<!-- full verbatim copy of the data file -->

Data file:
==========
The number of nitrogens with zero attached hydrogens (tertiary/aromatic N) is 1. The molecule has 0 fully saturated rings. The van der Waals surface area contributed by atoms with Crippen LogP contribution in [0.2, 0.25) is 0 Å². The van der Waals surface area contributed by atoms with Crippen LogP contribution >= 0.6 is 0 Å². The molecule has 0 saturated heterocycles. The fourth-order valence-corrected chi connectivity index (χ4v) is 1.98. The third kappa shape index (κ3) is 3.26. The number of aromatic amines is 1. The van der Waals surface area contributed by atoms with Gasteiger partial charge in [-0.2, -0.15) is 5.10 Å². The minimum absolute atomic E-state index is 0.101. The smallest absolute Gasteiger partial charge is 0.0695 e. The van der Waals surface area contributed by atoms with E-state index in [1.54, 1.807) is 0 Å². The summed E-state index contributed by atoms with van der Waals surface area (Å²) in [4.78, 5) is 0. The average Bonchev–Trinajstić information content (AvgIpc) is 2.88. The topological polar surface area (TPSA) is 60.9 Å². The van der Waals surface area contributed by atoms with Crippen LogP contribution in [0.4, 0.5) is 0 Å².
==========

The number of nitrogens with zero attached hydrogens (tertiary/aromatic N) is 1. The molecule has 0 fully saturated rings. The van der Waals surface area contributed by atoms with Crippen LogP contribution in [0.2, 0.25) is 0 Å². The van der Waals surface area contributed by atoms with Crippen LogP contribution >= 0.6 is 0 Å². The molecule has 0 saturated heterocycles. The fourth-order valence-corrected chi connectivity index (χ4v) is 1.98. The third kappa shape index (κ3) is 3.26. The number of aromatic amines is 1. The van der Waals surface area contributed by atoms with Gasteiger partial charge in [-0.2, -0.15) is 5.10 Å². The minimum absolute atomic E-state index is 0.101. The smallest absolute Gasteiger partial charge is 0.0695 e. The van der Waals surface area contributed by atoms with E-state index in [1.54, 1.807) is 0 Å². The summed E-state index contributed by atoms with van der Waals surface area (Å²) in [4.78, 5) is 0. The average Bonchev–Trinajstić information content (AvgIpc) is 2.88. The topological polar surface area (TPSA) is 60.9 Å². The van der Waals surface area contributed by atoms with Crippen LogP contribution in [0.4, 0.5) is 0 Å².